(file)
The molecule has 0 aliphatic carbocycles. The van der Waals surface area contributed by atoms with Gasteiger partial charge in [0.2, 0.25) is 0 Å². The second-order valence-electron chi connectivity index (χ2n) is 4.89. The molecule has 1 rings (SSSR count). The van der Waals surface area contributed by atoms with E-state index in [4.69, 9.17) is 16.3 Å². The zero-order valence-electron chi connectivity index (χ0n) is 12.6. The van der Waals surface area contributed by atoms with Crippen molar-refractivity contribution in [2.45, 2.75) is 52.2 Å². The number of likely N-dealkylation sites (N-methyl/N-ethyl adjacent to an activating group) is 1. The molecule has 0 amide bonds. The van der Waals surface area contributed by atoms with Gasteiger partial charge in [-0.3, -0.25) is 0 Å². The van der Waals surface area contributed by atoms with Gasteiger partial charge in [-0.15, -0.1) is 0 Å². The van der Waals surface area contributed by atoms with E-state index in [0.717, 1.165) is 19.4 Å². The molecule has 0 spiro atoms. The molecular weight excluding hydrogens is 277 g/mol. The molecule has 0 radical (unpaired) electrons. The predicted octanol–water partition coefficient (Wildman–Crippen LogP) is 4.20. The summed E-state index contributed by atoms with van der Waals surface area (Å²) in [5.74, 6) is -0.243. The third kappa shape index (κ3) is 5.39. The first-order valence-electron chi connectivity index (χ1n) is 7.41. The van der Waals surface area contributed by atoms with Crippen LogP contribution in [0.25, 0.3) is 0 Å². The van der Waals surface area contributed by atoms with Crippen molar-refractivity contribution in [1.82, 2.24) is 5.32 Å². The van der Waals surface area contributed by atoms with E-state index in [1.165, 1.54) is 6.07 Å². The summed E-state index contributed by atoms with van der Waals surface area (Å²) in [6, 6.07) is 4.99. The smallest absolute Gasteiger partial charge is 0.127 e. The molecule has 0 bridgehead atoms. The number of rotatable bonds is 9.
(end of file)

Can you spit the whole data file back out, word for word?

The molecule has 0 aliphatic carbocycles. The van der Waals surface area contributed by atoms with Gasteiger partial charge in [0.2, 0.25) is 0 Å². The second-order valence-electron chi connectivity index (χ2n) is 4.89. The molecule has 1 rings (SSSR count). The van der Waals surface area contributed by atoms with E-state index in [4.69, 9.17) is 16.3 Å². The zero-order valence-electron chi connectivity index (χ0n) is 12.6. The van der Waals surface area contributed by atoms with Crippen molar-refractivity contribution in [2.45, 2.75) is 52.2 Å². The number of likely N-dealkylation sites (N-methyl/N-ethyl adjacent to an activating group) is 1. The molecule has 0 amide bonds. The van der Waals surface area contributed by atoms with Gasteiger partial charge in [-0.3, -0.25) is 0 Å². The van der Waals surface area contributed by atoms with Gasteiger partial charge in [-0.15, -0.1) is 0 Å². The van der Waals surface area contributed by atoms with E-state index in [0.717, 1.165) is 19.4 Å². The molecule has 0 spiro atoms. The molecular weight excluding hydrogens is 277 g/mol. The molecule has 0 radical (unpaired) electrons. The predicted octanol–water partition coefficient (Wildman–Crippen LogP) is 4.20. The summed E-state index contributed by atoms with van der Waals surface area (Å²) in [5.74, 6) is -0.243. The third kappa shape index (κ3) is 5.39. The first-order valence-electron chi connectivity index (χ1n) is 7.41. The van der Waals surface area contributed by atoms with Crippen LogP contribution in [0.25, 0.3) is 0 Å². The van der Waals surface area contributed by atoms with Crippen molar-refractivity contribution in [1.82, 2.24) is 5.32 Å². The van der Waals surface area contributed by atoms with E-state index in [1.165, 1.54) is 6.07 Å². The summed E-state index contributed by atoms with van der Waals surface area (Å²) in [6, 6.07) is 4.99. The smallest absolute Gasteiger partial charge is 0.127 e. The molecule has 0 bridgehead atoms. The number of rotatable bonds is 9.